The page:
Supporters of union workers at Ozanam Hall gathered outside the Bayside nursing home last week to call on the bishop of Brooklyn to put an end to policies they contend are detrimental to patient care, although one area lawmaker was noticeably missing.
State Sen. Tony Avella (D-Bayside) had announced he would attend the Friday morning meeting across from the home on 201st Street, but his invitation was retracted by UFCW Local 342 after he had a conference call with Ozanam management late last Thursday.
“I was politely dis-invited,” explained Avella, who said management reached out to him the day before to share their side of the story.
The union’s 400-plus workers have been without a contract for two years, and they claim resident care has suffered since management decided to stop replacing staff who call in sick.
“The staffing levels are not enough to give the residents the same amount of care I’d like to receive if I was in their position,” said Certified Nursing Assistant Cheryl Vanputten.
Union spokeswoman Kate Meckler said the home was looking to cut regular work week hours from 37.5 to 35 hours and was claiming it could not provide a fair wage increase for employees because of economic hardship. She said an audit of the home revealed it had $55 million in reserve funds.
“We call on the home to explain why they cannot use some of that money to give the hardworking staff a fair wage increase,” she said.
Neither management nor the Brooklyn bishop’s office returned a request for comment, athough Ozanam Hall released a statement on the matter back on May 7.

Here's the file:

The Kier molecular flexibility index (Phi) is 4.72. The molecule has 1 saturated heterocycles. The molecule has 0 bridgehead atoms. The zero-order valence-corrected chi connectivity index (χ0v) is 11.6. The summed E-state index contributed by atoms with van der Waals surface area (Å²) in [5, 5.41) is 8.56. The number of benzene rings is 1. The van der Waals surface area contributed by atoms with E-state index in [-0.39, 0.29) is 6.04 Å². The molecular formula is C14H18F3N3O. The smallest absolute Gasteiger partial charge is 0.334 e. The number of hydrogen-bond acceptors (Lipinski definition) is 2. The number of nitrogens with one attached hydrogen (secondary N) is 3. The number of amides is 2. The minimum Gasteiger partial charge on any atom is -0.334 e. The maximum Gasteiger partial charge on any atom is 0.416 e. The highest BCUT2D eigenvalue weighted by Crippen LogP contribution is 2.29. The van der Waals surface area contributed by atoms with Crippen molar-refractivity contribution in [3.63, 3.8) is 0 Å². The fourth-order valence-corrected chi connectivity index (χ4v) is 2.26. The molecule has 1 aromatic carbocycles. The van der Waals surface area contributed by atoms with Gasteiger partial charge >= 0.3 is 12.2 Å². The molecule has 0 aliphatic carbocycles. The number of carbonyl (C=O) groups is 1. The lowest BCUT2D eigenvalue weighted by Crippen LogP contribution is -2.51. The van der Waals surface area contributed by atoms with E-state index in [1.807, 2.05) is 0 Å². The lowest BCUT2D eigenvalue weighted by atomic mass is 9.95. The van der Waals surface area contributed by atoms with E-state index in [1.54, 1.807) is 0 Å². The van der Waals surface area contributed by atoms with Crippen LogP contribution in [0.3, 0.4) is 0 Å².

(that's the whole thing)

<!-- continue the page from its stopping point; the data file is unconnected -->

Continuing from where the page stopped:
“We understand the employees’ frustration and we have made proposals, which take into account the employees’ needs and the home’s long-term crisis,” Ozanam Hall said. “So far the union has rejected our proposals. Neither side has declared an impasse and more negotiations are scheduled.”
State Assemblyman Rory Lancman (D-Fresh Meadows), chairman of the Subcommittee on Workplace Safety and a candidate for the 6th Congressional District, said he had not had any conversations with management and he supported the workers.
“If the people who work in this facility and really make it the great facility that it is ... are telling us that they are not able to deliver the level of care that they’re used to and they think the residents deserve and that drove them to get into this profession in the first place, we should really listen very closely,” he said before signing a letter asking the Rev. Nicholas DiMarzio, bishop of the Diocese of Brooklyn, to step in on behalf of the residents.
Meckler said Avella originally agreed to sign the letter, but then e-mailed her to say he had changed his position after the conference call with management.
“I dis-invited him because he said he was not going to sign the letter,” she said.
Avella said he never intended to sign the letter but rather wanted to step in and advocate that the two sides negotiate in good faith on the contract.
“It’s hard to know where the truth lies when you come into a situation like this with such divergent positions,” he said. “Sometimes the truth is in the middle.”
Avella said he will tour the facility with management.
Reach reporter Rich Bockmann by e-mail at rbockmann@
©2012 Community News Group
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